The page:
We live in a time when a government agency or
public school is very likely to face a constitutional challenge if
it acknowledges God, so you might be surprised to find out that
the United States Constitution itself acknowledges God.
In fact, the
constitution doesn't simply make an ambiguous reference to a
generic “supreme being” – it honors Jesus
Christ Himself, and submits the nation it defined to
“Where?”, you ask, “I've read the
entire constitution and never noticed it.” It's there in
unabridged copies and we'll take a look at it, but first a quick
lesson in reckoning time.
Practically every civilization
has reckoned time relative to the the king in power during the
referenced period. The Bible is replete with examples:
fourth year of Solomon's reign over Israel, in the month of Ziv
which is the second month, that he began to build the house of the
Lord.” (1Kings 6:1)
“Then work on the
house of God in Jerusalem ceased, and it was stopped until the
second year of the reign of Darius king of Persia.” (Ezra
practice continues even today in many parts of the world. Until
the post WWII Japanese constitution, the emperor was considered a
sovereign, divine ruler. Although Emperor Hirohito was prompted by
MacArthur to renounce that status, the practice of reckoning time
by the current monarch continues. For instance, the year 2005 is
officially year 17 of the Heisei Era of the Emperor Akihito. Until
2002, the Japanese Patent Office still used this system.
was no different right before the founding of the United States.
One example is the 1774 “Declarations and Resolves” by
the Continental Congress, which complained of long running
injustices from the mother country since the “thirty-fifth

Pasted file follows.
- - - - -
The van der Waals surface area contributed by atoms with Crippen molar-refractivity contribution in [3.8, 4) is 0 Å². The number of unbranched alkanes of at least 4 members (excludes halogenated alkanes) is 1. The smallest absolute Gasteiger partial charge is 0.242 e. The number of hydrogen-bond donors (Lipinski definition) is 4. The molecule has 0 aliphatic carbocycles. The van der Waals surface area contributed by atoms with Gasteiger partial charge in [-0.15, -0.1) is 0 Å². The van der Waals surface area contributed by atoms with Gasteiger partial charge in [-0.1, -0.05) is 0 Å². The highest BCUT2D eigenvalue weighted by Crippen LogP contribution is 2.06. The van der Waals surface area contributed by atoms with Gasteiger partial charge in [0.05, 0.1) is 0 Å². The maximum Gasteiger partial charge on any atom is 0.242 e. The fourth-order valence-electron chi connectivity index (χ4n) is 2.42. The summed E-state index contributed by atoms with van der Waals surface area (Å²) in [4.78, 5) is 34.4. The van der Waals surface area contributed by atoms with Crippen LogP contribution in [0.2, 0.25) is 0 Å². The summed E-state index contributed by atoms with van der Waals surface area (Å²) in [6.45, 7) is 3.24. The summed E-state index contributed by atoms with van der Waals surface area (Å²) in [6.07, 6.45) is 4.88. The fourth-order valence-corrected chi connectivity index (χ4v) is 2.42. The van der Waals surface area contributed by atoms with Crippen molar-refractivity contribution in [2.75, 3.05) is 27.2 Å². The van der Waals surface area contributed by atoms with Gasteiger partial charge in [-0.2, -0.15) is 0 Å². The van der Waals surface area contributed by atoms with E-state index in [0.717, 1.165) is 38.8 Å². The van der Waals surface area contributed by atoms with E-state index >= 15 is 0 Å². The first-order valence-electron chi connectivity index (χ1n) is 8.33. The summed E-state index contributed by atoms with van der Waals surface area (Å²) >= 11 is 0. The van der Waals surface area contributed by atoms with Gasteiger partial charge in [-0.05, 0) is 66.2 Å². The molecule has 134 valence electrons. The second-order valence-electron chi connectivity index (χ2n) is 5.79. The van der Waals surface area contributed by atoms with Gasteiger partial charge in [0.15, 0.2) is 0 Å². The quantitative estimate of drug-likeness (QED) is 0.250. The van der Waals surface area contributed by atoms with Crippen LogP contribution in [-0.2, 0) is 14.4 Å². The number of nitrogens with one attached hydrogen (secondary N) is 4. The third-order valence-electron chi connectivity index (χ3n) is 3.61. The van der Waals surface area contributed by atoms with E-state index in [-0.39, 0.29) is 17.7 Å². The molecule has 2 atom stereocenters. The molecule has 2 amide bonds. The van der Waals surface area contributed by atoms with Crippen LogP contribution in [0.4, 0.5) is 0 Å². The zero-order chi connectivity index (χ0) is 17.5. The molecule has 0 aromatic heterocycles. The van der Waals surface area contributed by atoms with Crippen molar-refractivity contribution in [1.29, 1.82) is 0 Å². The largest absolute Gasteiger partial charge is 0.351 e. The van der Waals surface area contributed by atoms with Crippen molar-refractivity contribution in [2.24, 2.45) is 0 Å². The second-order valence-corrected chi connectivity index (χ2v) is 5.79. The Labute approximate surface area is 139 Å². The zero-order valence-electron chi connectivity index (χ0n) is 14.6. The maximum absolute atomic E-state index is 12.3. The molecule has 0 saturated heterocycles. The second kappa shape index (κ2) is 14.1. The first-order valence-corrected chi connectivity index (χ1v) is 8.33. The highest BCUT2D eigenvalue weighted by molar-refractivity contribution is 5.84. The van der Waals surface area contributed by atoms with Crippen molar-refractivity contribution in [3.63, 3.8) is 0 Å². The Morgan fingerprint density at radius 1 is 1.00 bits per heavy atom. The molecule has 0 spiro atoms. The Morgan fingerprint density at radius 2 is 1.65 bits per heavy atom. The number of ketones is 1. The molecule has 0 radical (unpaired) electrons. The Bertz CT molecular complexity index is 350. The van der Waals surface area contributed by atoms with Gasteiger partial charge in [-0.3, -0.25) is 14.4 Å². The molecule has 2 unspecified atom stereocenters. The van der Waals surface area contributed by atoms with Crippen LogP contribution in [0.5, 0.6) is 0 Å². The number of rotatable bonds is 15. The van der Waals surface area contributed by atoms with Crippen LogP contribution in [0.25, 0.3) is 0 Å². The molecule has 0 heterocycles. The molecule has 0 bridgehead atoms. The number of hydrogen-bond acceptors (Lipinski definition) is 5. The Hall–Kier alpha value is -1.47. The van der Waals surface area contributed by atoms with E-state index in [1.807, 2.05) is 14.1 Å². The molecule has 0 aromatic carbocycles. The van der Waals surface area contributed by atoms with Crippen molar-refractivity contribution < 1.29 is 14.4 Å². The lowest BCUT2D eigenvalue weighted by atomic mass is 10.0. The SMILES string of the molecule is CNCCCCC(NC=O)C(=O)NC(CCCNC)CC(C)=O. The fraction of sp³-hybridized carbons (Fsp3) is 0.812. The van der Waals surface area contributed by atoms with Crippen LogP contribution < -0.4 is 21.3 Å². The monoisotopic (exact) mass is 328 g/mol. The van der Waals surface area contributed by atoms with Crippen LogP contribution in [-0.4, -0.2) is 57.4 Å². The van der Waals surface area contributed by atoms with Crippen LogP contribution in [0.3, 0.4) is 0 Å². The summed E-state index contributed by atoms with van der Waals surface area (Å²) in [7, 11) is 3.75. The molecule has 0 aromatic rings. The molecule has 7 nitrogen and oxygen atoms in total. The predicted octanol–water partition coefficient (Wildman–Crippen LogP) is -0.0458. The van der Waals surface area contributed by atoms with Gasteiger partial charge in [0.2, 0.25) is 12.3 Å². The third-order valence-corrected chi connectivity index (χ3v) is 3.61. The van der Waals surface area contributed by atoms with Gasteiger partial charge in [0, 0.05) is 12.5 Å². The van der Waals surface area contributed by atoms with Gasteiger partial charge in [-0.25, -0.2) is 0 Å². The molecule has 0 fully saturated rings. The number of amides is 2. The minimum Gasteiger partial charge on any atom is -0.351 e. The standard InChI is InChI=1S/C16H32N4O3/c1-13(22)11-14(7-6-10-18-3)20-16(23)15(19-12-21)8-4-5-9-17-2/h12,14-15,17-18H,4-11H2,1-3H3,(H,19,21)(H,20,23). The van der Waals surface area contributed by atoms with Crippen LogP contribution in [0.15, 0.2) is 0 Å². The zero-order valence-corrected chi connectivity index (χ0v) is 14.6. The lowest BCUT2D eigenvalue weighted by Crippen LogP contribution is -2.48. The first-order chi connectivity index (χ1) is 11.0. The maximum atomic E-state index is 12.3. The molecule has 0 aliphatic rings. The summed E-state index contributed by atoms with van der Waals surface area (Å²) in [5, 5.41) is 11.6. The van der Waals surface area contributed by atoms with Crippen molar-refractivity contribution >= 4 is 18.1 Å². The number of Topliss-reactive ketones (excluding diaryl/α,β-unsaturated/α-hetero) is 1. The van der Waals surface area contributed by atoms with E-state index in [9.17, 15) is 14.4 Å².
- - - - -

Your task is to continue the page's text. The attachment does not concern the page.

year of the reign of King Henry the Eighth”.
19, 1775, however, the disillusioned colonists were distancing
themselves from the current monarch, King George - that was the
day of the “shot heard 'round the world” in Lexington,
Massachusetts. In the town square that morning the King's Major
Pitcairn was being faced down by about 70 colonists.
shouted, "Disperse, ye villains Lay down your arms in the
name of George the Sovereign King of England". He was met
with the response "We recognize no Sovereign but God and
no King but Jesus!".
The clarion call of the
Revolution became “No King but Jesus!”
forthcoming Declaration of Independence hammered this point home
by making it clear that man's rights did not come from an earthly
king, but that men were “endowed by their Creator
with certain unalienable Rights” and “That to secure
these rights, Governments are instituted among Men, deriving their
just powers from the consent of the governed”.
Founders did not claim to be totally free from a king – just
free from an earthly king!
It was no coincidence that
twelve years later the document that defined the new relationship
between the states and defined the role of their general
government would culminate with an acknowledgment that Jesus
was their King!
Article VII, known as the
“subscription clause”, says the drafting of the
Constitution was “done in Convention by the Unanimous
Consent of the States present the Seventeenth Day of September in
the Year of our Lord one thousand seven hundred and Eighty
In other words, 1787 years into Christ's
reign (since His birth) the Constitution was drafted. (Note:
The Articles of Confederation, which preceded the Constitution,
used similar terms.)
Some will claim that “that's
just the way people talked in those days”. They are right,
in part, because it was more politically acceptable to honor God
back then, but a look at other documents from that era proves that
spelling out “the year of our Lord” was not routine.
Virginia's constitution, for instance, fixed it's inception “on
Monday the sixth day of May, one thousand seven hundred and
How can anyone who understands
American history claim that it is unconstitutional for the state
to acknowledge God when that same Constitution declares His Son
King of the Land?
by: Ron Calzone firstname.lastname@example.org